S127Bk Eye Shadow Brush
Hakuhodo S127Bk Eye Shadow Brush ($38.00) is a medium, flat eyeshadow brush with a tapered edge. It is made out of Canadian squirrel, and the brush head is 15.20mm in height, 11.25mm in width, and 4.50mm in depth with a total length of 15.70cm. Unsurprisingly, it was incredibly soft and smooth, and I could use it any direction and never feel the point of an individual bristle. It washed well and held its shape upon drying, though it is not recommended to wash this brush frequently due to the type of hair.
Against my eye, it ended up being rather large, so it did not find its way into my personal must-haves, but it is a great brush for all-over lid color application, especially for those who prefer medium, buildable pigmentation than true-to-pan, one layer opacity. It also worked well for diffusing edges and gently layering one eyeshadow over another when they had more powdery textures. The flatter shape, which had no fluffiness, did work best for laying down color over blending. I liked it for patting on loose powder underneath my eyes (over concealer), though I would likely reach for a larger brush normally.
This brush would be best for someone with medium or larger eyes (particularly someone who has a lot of lid space) and wants something incredibly smooth and soft to the touch for laying down sheer to medium coverage powders.
S133Bk Eye Shadow Brush
Hakuhodo S133Bk Eye Shadow Brush ($35.00) is a medium, dome-shaped eyeshadow brush with light fluffiness and moderate density. It was similar in overall width compared to the S127 but ultimately has a fluffier feel, thicker edge, and is shorter, which also made it more manageable on my eye size. It is made out of Canadian squirrel, and the brush head is 15.70mm in height, 11.00mm in width, and 4.80mm in depth with a total length of 15.70cm.
The bristles always felt soft regardless of the direction I used it in, which made for a comfortable application. The brush was smooth, soft, and easy on the eyes for laying down color on the lid, blending along the edges, and even applying color into the crease or on the brow bone. It might be a little larger for some eye shapes, and it would be more of a go-to brush if it was smaller for me.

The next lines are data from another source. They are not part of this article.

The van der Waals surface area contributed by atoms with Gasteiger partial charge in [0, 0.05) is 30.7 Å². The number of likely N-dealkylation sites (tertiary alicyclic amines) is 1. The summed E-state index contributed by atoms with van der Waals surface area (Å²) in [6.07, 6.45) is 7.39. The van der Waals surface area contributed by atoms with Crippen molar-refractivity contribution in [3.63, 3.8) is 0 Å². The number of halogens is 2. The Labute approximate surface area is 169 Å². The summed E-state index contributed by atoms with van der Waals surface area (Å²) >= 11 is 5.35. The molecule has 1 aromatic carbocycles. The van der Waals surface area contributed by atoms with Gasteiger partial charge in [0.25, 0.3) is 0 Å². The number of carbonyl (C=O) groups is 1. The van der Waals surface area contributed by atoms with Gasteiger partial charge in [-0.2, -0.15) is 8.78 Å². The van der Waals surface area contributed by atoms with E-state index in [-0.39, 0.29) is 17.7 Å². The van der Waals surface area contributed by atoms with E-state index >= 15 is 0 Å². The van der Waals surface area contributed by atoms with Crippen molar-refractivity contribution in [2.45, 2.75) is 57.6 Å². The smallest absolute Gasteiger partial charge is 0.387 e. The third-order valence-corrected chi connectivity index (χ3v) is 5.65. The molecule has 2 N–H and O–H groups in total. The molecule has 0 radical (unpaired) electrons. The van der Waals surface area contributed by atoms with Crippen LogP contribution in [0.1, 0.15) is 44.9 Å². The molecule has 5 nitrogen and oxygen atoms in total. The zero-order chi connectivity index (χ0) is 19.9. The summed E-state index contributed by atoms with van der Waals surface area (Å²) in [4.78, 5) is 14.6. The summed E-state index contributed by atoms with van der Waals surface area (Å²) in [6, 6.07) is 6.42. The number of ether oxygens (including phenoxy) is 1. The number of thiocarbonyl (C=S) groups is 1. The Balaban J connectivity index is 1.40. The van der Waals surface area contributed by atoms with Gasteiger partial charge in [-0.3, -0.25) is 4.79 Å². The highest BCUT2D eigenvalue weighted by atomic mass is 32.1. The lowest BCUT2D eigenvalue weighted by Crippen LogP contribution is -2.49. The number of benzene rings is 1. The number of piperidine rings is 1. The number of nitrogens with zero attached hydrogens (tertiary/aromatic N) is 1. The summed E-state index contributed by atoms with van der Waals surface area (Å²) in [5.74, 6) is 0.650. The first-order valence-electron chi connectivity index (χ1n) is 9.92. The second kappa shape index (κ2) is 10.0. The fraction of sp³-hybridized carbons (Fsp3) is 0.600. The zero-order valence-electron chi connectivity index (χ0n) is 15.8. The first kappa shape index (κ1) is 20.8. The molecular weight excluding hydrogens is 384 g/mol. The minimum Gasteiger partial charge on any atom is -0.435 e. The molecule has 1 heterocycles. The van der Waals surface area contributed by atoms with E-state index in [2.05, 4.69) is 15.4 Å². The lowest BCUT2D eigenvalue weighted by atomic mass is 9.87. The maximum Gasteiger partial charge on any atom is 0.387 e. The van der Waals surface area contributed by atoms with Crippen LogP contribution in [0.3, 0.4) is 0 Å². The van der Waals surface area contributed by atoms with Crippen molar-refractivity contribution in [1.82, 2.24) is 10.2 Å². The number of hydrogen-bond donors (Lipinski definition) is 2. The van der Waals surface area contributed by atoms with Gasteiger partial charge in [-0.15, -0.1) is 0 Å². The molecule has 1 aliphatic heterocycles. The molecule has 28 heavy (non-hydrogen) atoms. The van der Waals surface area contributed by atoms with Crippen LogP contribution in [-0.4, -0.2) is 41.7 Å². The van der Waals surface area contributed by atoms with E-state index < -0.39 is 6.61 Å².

S5523BBk Eye Shadow Brush
Hakuhodo S5523BBk Eye Shadow Brush ($24.00) is a flat, medium-sized eye brush that has nearly the same width from base to edge with a subtle rounding a few millimeters before the edge. It is made out of goat and horse hairs, and the brush head is 16.90mm in length, 10.90mm in width, and 6.20mm in depth with a total length of 15.15cm.
The brush was much denser than the goat version of the same style and lacks the give of the goat version that makes it excellent for blending and diffusing out color. I struggled to find ways to use this effectively, as it just seemed to drag color around too quickly or harshly rather than getting a more gradient-like blend. When I tried using it to deposit color into the crease, it did a good job of initially laying down the color, but it did not blend it out well, so I had to reach for another tool for that purpose. I had the best luck using it to blend out cream eyeshadows, where the firmer, denser brush made more sense. I did not find it worked that well for applying brow bone color or blending out eyeshadows after they have been packed on–it was adequate but the same shape but in goat hair does a significantly better job all-around.
S5521BBk Highlight Brush Tapered
Hakuhodo S5521BBk Highlight Brush Tapered ($47.00) is a medium, tapered highlighting brush that flares out from the ferrule and then tapers to a rounded edge about two-thirds from the base. It is made out of goat and horse hairs, and the brush head is 32.00mm in length, 22.35mm in width and depth with a total length of 16.50cm.
The combination of goat and horse hairs makes it a much more resilient brush, giving it more spring and more effortless blending while able to take more washings with ease. It had moderate density with some fluffiness, but it wasn’t so fluffy that it lost precision or its ability to sweep on color where one wanted it. The texture of the bristles was still soft without being pointy or scratchy, but it was not as soft or as smooth compared to the same brush in goat or squirrel, which was expected and not a downside/con to the product. This one worked better with firmer or denser products compared to a softer natural hair (like squirrel), and it picked up a lot more color/product.
I find this shape to be great for applying highlighter, blush, and for subtle bronzing. It’s one of my favorite shapes and a style that I like across ranges. It can lay down color, sweep it upward, or blend and diffuse edges. The more tapered edge makes it usable for contouring the cheeks as well. If you are someone who is heavy handed and needs to be lighter, I would recommend trying goat or squirrel in this shape rather than this one, but if you are light-to-medium handed or have a lot of sheer, buildable products, this one would work well.